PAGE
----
I write as the father of a daughter, Siobhán, who lived only 26 days, during which she was given exemplary nursing care in Galway Regional Hospital. The same excellent level of care was given to my wife. I also write with a copy of Bunreacht na hÉireann open in front of me.
I urge the Assembly to retain the 8th Amendment to the Constitution for three basic reasons.
- Ethical. Unborn children are human beings. The current discussion in the higher courts has described the unborn as a “human person”. The recent rise in utilitarian ethics (e.g. by Peter Singer) has suggested someone does not become a “person” until they are considered useful. This definition is fraught with danger as the conferring of personhood is left to some third party, which would be quite repugnant to the Constitution. Just because we can take someone’s life does not mean we should.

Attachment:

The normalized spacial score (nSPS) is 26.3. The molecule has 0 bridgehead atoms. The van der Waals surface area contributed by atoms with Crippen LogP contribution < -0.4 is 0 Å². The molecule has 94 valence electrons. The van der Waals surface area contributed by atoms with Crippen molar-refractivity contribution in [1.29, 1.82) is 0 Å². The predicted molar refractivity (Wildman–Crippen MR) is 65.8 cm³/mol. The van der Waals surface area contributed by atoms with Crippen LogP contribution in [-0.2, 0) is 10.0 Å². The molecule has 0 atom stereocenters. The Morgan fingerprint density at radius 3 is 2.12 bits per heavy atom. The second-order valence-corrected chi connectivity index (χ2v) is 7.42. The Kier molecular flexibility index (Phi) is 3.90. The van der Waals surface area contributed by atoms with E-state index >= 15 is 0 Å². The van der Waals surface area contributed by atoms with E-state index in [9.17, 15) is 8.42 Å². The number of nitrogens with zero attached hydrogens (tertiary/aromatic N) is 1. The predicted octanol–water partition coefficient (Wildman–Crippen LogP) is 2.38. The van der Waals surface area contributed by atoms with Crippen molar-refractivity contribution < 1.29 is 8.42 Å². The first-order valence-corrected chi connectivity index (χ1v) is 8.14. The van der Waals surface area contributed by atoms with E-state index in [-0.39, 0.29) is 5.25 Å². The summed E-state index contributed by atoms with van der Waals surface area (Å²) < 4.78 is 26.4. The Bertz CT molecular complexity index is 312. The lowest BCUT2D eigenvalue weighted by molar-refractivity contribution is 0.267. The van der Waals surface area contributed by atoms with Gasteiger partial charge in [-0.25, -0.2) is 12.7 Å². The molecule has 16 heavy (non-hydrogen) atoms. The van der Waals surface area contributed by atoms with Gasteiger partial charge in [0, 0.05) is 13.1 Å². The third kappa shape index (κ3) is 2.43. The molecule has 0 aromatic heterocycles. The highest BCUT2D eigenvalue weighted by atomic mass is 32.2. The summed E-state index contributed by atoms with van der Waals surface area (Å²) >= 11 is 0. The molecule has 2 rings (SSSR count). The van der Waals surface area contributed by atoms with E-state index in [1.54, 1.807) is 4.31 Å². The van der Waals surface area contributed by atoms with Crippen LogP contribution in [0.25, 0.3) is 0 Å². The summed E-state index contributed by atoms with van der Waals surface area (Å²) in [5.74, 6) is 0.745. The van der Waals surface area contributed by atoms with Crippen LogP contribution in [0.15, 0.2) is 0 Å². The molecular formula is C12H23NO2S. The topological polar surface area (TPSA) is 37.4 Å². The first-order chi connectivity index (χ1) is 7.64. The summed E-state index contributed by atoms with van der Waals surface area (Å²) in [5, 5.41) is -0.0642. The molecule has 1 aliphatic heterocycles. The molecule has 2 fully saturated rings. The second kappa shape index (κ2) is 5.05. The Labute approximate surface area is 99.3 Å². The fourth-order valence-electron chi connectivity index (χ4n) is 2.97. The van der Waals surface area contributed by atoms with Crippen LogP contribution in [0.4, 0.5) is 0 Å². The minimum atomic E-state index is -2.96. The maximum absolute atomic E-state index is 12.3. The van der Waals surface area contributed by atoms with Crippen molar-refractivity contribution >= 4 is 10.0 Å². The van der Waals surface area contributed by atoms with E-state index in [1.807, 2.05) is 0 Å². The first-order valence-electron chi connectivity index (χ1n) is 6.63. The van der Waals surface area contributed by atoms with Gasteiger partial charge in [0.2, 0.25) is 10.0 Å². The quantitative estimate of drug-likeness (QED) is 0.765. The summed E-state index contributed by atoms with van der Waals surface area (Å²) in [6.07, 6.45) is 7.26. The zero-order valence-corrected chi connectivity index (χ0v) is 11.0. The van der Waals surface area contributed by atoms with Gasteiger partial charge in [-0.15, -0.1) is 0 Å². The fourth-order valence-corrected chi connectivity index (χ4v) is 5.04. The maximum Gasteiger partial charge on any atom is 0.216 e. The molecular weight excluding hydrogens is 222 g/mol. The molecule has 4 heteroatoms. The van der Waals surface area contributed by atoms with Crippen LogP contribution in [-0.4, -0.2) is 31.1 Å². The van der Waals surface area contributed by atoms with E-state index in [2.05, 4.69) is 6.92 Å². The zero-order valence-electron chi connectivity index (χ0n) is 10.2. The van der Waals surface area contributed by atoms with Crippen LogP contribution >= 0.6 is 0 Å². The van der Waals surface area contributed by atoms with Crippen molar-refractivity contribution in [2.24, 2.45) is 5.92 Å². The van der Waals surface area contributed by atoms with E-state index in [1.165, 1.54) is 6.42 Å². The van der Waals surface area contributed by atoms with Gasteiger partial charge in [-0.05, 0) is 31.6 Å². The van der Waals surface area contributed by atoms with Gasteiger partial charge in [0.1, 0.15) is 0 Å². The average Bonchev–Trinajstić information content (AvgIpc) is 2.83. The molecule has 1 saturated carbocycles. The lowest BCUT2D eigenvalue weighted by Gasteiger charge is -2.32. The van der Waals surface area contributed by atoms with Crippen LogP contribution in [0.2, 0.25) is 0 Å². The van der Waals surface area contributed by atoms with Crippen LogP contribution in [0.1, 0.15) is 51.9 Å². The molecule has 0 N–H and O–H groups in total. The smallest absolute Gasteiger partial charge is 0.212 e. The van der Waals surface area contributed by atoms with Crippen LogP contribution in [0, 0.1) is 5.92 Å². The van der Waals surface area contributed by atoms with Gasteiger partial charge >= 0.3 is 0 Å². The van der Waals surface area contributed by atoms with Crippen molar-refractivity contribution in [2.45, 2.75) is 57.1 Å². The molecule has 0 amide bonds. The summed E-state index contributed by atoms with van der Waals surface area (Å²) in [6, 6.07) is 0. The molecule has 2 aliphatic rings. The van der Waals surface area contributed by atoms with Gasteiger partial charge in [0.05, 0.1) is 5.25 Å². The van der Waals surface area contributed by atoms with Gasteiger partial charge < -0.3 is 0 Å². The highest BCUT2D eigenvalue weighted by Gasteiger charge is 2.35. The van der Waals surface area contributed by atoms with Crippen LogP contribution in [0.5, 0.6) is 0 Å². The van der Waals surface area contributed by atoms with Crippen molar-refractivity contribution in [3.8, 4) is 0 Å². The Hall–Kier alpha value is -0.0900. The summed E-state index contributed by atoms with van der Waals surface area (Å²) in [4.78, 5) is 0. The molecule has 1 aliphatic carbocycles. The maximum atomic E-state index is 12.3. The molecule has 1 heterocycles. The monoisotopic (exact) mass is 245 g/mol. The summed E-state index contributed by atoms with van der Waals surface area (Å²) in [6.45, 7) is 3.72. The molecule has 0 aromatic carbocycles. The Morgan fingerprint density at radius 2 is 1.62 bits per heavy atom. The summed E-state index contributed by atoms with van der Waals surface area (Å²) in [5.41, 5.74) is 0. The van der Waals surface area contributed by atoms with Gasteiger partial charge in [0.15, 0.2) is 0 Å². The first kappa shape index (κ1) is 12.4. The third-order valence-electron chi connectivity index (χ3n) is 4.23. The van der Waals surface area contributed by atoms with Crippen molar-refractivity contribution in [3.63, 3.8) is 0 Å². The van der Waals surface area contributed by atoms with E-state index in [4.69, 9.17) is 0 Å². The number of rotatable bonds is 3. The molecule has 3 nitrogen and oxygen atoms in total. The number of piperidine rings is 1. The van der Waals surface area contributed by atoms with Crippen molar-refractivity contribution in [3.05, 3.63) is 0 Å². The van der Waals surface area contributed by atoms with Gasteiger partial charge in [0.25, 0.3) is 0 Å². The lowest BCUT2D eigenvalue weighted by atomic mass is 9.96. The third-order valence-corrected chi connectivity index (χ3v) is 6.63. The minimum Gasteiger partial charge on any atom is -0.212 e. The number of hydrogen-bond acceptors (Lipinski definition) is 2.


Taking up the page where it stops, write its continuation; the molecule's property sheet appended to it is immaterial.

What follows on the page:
- Legal. Various proposed changes to our Eighth Amendment have used comparisons with other countries. These international analogies should instead be warning signs. Notably, UK law has enabled over 90% of unborn Down Syndrome children to be aborted. Other European countries (e.g. Denmark and Iceland) are actively pursuing the elimination of all Down Syndrome cases. Even more regrettably the life of healthy unborn children in many such countries are being taken at the whim of a father or mother.
- Personal. Our daughter was as human as we are. She deserved the State’s protection of her right to life.